One week after the US launched an alliance to guard the Red Sea against Houthi attacks on Israeli ships, members of the coalition no longer want to be associated with it, publicly, or at all, Reuters reported.
Two of America’s European allies who were listed as contributors to Operation Prosperity Guardian – Italy and Spain – issued statements appearing to distance themselves from the maritime force.
The Pentagon says the force is a defensive coalition of more than 20 nations to ensure billions of dollars’ worth of commerce can flow freely through a vital shipping choke-point in Red Sea waters off Yemen.
But nearly half of those countries have so far not come forward to acknowledge their contributions or allowed the US to do so. Those contributions can range from dispatching warships to merely sending a staff officer.
The reluctance of some US allies to link themselves to the effort partly reflects the fissures created by the war on Gaza, which has seen Biden maintain firm support for Israel even as it commits what most human rights organisations have said is genocide against Palestinians, killing more than 21,000 since 7 October.
“European governments are very worried that part of their potential electorate will turn against them,” said David Hernandez, a professor of international relations at the Complutense University of Madrid, noting that the European public is increasingly critical of Israel and wary of being drawn into a conflict.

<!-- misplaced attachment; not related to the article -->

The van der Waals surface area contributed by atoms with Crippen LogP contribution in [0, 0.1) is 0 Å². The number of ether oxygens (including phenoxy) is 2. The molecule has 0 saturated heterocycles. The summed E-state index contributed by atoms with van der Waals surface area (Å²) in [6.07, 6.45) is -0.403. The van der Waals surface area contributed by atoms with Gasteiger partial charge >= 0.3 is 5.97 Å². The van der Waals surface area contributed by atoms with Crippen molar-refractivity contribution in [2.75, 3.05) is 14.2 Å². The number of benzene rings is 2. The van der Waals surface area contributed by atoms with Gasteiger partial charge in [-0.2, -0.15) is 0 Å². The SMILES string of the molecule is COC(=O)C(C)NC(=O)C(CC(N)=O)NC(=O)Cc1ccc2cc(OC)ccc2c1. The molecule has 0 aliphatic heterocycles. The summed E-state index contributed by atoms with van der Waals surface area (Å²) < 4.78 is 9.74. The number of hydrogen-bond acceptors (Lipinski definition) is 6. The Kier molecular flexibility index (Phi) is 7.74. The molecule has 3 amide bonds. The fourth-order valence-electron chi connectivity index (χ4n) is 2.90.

The Houthis have attacked or seized a dozen Israel-linked ships with missiles and drones since 19 November, calling on the occupation state to stop its barbaric attacks on Gaza or risk losing more of its trade.
The navies of the United States, Britain and France have each shot down Houthi-launched drones or missiles.
The Red Sea is the entry point for ships using the Suez Canal, which handles about 12 per cent of worldwide trade and is vital for the movement of goods between Asia and Europe. Houthi attacks have seen some ships rerouted around Africa’s Cape of Good Hope, substantially increasing sailing time and costs.
Denmark’s giant container firm Maersk said on Saturday it would resume shipping operations in the Red Sea and the Gulf of Aden. But Germany’s Hapag Lloyd said on Wednesday it still believes the Red Sea is too dangerous and will continue to send ships around the Cape of Good Hope.